Now for "pow" it has two arguments 'x' and 'y'
Type in "pow(" and pick a value for 'x' (I am picking 2 again)
but now, you need to separate the value you gave x with a list separator.  Depending on your location, it is either a comma or a semicolon.  I'm in America, and I use commas.
by this point, I have "pow(2,"
Now we need a value for 'y' (I'm using 3).  Put a ')' and now I have 'pow(2,3)'
Press Enter, and, following my example, you should get 8

In this calculator, there are several ways to input arguments.
You've already seen the first way, just input numbers in a specific order based on the names.

The second way is with an arbitrary order, and storage.
With 'pow' I can input "pow(y=3, x=2)" and get the exact answer as before.  x and y will retain their assigned values, so you will need to set them to undefined it you want to try the next way.

The third way is to let the calculator ask you for the values.  Input "pow()"  If the values have been assigned globally, then it will use those values, but otherwise, it will ask for values of x and y.  They will not be stored globally this way.

I'll go ahead and mention that because of the way the calculator parses, underscores should not be used to name a variable like _#_ (where # is an integer of any length)

---------------toFrac()----------------
toFrac is a function that takes one parameter, x, and converts it to a fraction for you.  It is only in GraphPro, not the Standard mode.
It will try to simplify pi, square roots, and rational numbers where the denominator is less than a set bound (100 right now).
Immediately after the calculator starts, toFrac may seen slow, but it just needs to finish loading when the calculator starts.  After that, it will respond without delay.
For an example, input "toFrac(.5)" or (,5 for some).  It will return "1/2"
For a more complicated example, input "toFrac(atan(1))" to get back "pi/4"  (atan is also known as "arc tangent" or "inverse tangent")

--------------Numbers and bases----------------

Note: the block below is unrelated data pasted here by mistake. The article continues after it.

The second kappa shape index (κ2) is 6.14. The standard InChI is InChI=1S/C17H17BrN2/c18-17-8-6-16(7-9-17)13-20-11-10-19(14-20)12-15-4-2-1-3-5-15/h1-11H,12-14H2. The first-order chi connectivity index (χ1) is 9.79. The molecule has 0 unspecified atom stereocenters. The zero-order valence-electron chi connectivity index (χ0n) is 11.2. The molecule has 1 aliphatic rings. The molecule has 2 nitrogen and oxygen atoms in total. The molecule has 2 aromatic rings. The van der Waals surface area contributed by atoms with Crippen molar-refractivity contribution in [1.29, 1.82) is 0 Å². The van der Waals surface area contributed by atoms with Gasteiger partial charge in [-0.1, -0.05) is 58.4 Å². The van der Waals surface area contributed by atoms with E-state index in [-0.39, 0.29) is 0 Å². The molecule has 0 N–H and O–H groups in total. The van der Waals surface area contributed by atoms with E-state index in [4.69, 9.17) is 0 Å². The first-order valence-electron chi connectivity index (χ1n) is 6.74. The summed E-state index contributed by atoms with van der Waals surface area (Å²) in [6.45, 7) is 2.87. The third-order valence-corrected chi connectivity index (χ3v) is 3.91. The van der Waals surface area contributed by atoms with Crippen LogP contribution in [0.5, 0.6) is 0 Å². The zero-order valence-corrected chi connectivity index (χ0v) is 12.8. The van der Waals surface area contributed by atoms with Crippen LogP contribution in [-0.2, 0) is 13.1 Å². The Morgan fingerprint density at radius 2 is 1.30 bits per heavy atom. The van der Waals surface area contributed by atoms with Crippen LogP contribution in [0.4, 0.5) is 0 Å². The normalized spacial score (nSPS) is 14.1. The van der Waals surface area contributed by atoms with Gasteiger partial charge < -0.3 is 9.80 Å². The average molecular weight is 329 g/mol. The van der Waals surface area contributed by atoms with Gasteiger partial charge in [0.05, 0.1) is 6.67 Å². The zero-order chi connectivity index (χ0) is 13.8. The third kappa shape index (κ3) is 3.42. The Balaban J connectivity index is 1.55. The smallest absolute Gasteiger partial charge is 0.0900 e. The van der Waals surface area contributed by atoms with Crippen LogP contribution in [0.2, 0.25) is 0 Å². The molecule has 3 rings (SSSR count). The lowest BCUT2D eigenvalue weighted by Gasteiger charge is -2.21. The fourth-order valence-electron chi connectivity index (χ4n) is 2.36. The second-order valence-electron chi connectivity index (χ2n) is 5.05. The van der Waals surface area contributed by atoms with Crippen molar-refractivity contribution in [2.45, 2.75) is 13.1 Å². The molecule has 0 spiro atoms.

This calculator supports multiple bases, and not only that, but non integer versions of multiple bases.
What is a base?  Well, the numbers you know and love are base 10.  That means that you count to all of the numbers up until 10 before you move on to add to the tenths place.
So, what about base 2?  All of the numbers up until 2 are 0 and 1.  If you want to type a base 2 number into the calculator, simply input "0b" (meaning base 2) followed by some number of 1's and 0's. 0b101 is 5 in base 10

Hexadecimal is 0x, and octal is 0o, but i won't go into too much detail on those here.
If you want an arbitrary integer base, type the number in the correct base, insert '#' and put the radix on the end.  ".1#3" is the same as 1/3 in base 10
Because there is not yet cause for it, you cannot have a base that is not a whole number.

--------------Graphing Equations----------------
First thing is first, in GraphPro only, the "Graph" button in the top left corner opens the Graph Window
So, now you should see a single text box adjacent to "y="
Type the right side of the equation using 'x' as the independent variable.
"sin(x)" for example.  To Graph it, make sure the checkbox to the left of the equation is selected, and press the Draw Selected button.
You can change the color in the color tab.  By default, it is black.  Under window options, you can change the window size and x/y boundaries

Let's add a second function.  Go to the Add Function button, select the mode you want, and press Create.  Another input box will appear.
If you selected x= as the Mode, then y is the independent variable for the line (an example is "x=sin(y)").
If you want to erase, check the checkboxes you want to erase, and press "Erase Selected"
And similarly, Delete Selected will delete the chosen functions

"Close" will terminate the Graph Window completely

---------------Substitutes for hard to type characters---------------